New Delhi, May 21: Ninety-seven percent of 12-year-olds were enrolled in elementary schools in 2013; up from 89 percent in 2006. Almost a third of children continue to show signs of malnutrition at age 12 with high rates for economically and socially-marginalised children and those in rural areas.
Forty-nine percent of older children were still in school at the age of 19; nine percent had yet to complete secondary education, eight percent had moved on to vocational or post-secondary education and a third had started university.
These are some of the findings of a pilot study in the state of Andhra Pradesh and Telangana by Young Lives, an international study of childhood poverty involving 12,000 children in four countries over 15 years.
The report shows positive trends in school enrolment and some indicators like access to clean drinking water. However, nutrition and sanitation, especially in villages, continues to be poor. Also, the situation of youth, especially young women, has not improved much.
The study has released preliminary data in three aspects: education, health and development.
Education and Learning
While significant improvement has been found in enrolment in schools for 12-year-olds by the Young Lives study, IndiaSpend has reported a significant drop in enrolment at the higher secondary level in India.
The study also found that there has been considerable progress in addressing inequalities in school enrolment in the past few years, especially the gender gap – where enrolment of boys and girls was almost equal compared to a difference of four percentage points in 2006. However, inequalities related to segregation of the poorest children into government schools and the dip in learning levels across both private and government schools continue.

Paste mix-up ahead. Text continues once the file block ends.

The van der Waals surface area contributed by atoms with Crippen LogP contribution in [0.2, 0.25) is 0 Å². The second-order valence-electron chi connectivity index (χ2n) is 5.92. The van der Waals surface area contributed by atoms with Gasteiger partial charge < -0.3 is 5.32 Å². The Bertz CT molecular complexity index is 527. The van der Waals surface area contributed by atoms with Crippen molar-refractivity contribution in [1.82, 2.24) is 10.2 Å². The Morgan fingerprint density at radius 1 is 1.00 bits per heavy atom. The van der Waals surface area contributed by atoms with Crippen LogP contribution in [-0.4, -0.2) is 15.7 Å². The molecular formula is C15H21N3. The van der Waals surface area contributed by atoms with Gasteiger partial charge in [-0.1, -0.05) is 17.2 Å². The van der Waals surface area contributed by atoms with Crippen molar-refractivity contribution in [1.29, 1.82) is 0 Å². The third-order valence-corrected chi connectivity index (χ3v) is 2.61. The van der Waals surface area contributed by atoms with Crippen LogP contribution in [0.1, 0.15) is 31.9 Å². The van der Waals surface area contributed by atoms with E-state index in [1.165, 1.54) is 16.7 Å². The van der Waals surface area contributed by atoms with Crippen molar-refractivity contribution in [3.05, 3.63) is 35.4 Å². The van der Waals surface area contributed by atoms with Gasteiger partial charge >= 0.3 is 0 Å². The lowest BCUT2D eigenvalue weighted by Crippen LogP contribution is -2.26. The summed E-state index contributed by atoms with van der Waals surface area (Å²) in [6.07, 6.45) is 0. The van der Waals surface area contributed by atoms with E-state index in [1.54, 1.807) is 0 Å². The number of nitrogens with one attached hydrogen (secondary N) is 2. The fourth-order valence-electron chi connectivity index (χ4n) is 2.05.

There are worrying signs with the study revealing a fall in learning standards since 2006, with only half the children able to answer maths questions correctly, compared with two-thirds of children in 2006.
Nutrition and Health
Stunting in children due to malnourishment has not changed much – there was an improvement of only four percentage points in eight years.
Socially-marginalised groups and the poorest households need to be targeted in efforts to reduce malnutrition, according to the study, with more than a third of scheduled caste, scheduled tribe and other backward caste children being thin compared to a quarter of children from other castes.
(IndiaSpend has also reported how malnourishment is turning out to be fatal for children across the country; about 56 out of 1,000 kids under the age of five died in India in 2012 due to malnutrition, according to the Global Nutrition Report.)
Youth and Development
The study has reported how children from economically- and socially-disadvantaged backgrounds were the most likely to have left school, many without gaining a secondary-level certificate.
Fifty-one-and-a-half percent of the total cohort of 19-year-olds had left school, with only 15.8 percent achieving secondary education.
Many young people from marginalised groups had already started full-time work, mostly self-employed or wage-employed in agriculture, with no further education or vocational skills.
(IndiaSpend’s earlier reports have shown how youth are affected by lower levels of education and skills.)
While 36 percent of girls were married by the age of 19, according to the study, only two percent of boys were married at that age.
Despite the legal age for marriage being 18, 37 percent of girls were married by 19 (an average age of 16.6 years). And 108 of them, from the selected cohort, already have a child of their own (almost two-thirds of the married girls).
Education and maternal health is adversely affected if girls marry early.